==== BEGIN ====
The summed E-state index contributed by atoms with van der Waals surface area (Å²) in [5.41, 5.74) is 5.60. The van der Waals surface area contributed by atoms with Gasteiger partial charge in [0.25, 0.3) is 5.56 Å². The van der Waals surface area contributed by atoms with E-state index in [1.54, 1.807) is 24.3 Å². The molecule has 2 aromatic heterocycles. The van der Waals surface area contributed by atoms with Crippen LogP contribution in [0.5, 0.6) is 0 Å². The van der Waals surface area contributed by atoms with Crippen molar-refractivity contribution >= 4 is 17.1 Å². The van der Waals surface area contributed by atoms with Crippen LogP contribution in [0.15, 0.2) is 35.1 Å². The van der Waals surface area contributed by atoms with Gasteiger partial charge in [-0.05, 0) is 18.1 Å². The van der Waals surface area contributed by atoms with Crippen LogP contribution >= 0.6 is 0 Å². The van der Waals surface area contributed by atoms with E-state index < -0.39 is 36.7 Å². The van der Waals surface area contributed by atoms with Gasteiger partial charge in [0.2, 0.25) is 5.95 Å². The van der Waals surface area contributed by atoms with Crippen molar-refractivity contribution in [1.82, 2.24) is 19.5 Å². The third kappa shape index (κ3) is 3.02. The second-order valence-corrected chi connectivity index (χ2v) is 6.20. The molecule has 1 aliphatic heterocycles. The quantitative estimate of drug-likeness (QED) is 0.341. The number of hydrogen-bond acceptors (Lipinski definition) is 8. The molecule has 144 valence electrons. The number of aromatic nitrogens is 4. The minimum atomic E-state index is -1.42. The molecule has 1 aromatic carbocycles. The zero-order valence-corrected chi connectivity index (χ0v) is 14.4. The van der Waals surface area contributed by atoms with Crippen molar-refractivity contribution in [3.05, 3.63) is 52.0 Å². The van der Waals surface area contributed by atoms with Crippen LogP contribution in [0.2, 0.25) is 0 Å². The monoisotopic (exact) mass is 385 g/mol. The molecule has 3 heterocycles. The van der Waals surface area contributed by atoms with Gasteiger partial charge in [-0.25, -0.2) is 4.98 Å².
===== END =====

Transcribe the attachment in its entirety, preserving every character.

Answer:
The summed E-state index contributed by atoms with van der Waals surface area (Å²) in [5.41, 5.74) is 5.60. The van der Waals surface area contributed by atoms with Gasteiger partial charge in [0.25, 0.3) is 5.56 Å². The van der Waals surface area contributed by atoms with E-state index in [1.54, 1.807) is 24.3 Å². The molecule has 2 aromatic heterocycles. The van der Waals surface area contributed by atoms with Crippen LogP contribution in [0.5, 0.6) is 0 Å². The van der Waals surface area contributed by atoms with Crippen molar-refractivity contribution >= 4 is 17.1 Å². The van der Waals surface area contributed by atoms with Crippen LogP contribution in [0.15, 0.2) is 35.1 Å². The van der Waals surface area contributed by atoms with Gasteiger partial charge in [-0.05, 0) is 18.1 Å². The van der Waals surface area contributed by atoms with Crippen LogP contribution >= 0.6 is 0 Å². The van der Waals surface area contributed by atoms with E-state index < -0.39 is 36.7 Å². The van der Waals surface area contributed by atoms with Gasteiger partial charge in [0.2, 0.25) is 5.95 Å². The van der Waals surface area contributed by atoms with Crippen molar-refractivity contribution in [1.82, 2.24) is 19.5 Å². The third kappa shape index (κ3) is 3.02. The second-order valence-corrected chi connectivity index (χ2v) is 6.20. The molecule has 1 aliphatic heterocycles. The quantitative estimate of drug-likeness (QED) is 0.341. The number of hydrogen-bond acceptors (Lipinski definition) is 8. The molecule has 144 valence electrons. The number of aromatic nitrogens is 4. The minimum atomic E-state index is -1.42. The molecule has 1 aromatic carbocycles. The zero-order valence-corrected chi connectivity index (χ0v) is 14.4. The van der Waals surface area contributed by atoms with Crippen molar-refractivity contribution in [3.05, 3.63) is 52.0 Å². The van der Waals surface area contributed by atoms with Crippen LogP contribution in [0.2, 0.25) is 0 Å². The monoisotopic (exact) mass is 385 g/mol. The molecule has 3 heterocycles. The van der Waals surface area contributed by atoms with Gasteiger partial charge in [-0.25, -0.2) is 4.98 Å².